With the amount of running, riding, swimming, and technical training many athletes undergo, the last thing many want to do is additional lower limb training.

Many of the staple leg exercises are among the toughest around, and no athlete looks forward to tackling a big set of stairs after a leg training session!

However, lower body training is essential for any athlete who wants to elicit the most strength and speed out of their bodies, all while protecting themselves against many of the common lower-body injuries that athletes sustain.

This article will explain the benefits of lower body training that you won’t want to miss, and some of the best leg exercises you can do!

Major Muscle Groups of the Lower Limb

You’re probably aware of the major muscle groups of the lower limb, those being the ‘glutes’, ‘quads’, ‘hamstrings’, and ‘calves’.

These are accompanied by many secondary muscles that synergize and support these prime movers, as well as performing many of the more subtle movements which align and protect the joints during movement.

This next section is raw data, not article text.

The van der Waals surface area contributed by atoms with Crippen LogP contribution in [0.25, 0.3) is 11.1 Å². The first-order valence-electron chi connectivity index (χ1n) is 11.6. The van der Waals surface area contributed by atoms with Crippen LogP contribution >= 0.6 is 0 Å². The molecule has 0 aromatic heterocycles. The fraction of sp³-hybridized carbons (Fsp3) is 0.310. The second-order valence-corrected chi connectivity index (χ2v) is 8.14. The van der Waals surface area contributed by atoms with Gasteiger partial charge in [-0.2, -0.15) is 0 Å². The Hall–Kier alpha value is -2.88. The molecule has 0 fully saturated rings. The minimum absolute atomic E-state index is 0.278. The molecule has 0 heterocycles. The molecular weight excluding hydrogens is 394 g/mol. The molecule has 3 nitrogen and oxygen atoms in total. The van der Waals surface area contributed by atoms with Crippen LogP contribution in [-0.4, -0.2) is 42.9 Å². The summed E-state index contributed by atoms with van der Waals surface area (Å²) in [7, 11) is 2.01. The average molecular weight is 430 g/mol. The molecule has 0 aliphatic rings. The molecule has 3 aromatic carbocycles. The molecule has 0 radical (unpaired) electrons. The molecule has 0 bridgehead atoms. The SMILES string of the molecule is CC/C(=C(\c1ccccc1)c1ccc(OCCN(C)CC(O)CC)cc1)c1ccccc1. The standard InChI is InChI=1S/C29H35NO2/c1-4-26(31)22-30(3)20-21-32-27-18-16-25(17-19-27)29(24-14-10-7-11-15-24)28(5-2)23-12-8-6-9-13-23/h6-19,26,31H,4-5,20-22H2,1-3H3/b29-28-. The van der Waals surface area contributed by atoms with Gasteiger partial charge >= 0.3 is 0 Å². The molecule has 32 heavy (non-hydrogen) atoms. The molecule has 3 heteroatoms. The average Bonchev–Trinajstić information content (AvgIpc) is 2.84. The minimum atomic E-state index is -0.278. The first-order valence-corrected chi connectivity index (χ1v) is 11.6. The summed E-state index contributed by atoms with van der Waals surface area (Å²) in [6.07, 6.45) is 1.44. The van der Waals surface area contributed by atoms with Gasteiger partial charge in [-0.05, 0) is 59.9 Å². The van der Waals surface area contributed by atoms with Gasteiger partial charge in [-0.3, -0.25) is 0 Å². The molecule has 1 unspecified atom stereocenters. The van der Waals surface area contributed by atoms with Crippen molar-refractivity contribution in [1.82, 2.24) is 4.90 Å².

Instead, in this article, we’ll break down the muscles of the legs by movement.

The three layers of the gluteal muscles are responsible for extending, abducting, and externally rotating the hips.

The quadriceps are a group of four muscles that help in hip flexion, and are the primary movers of knee extension.

The three hamstrings muscles flex the knee and extend the hip, and the two calves muscles are the plantar (downward) flexors of the ankle.

A couple of other lesser mentioned muscle groups in the leg are the adductor group, which bring the leg back toward the midline of the body, and the anterior compartment, which perform dorsi (upward) flexion and other fine control movements of the ankle.

Now we've covered the muscle groups involved in all your favorite running, cutting, and jumping movements, let’s look at why and how to train them!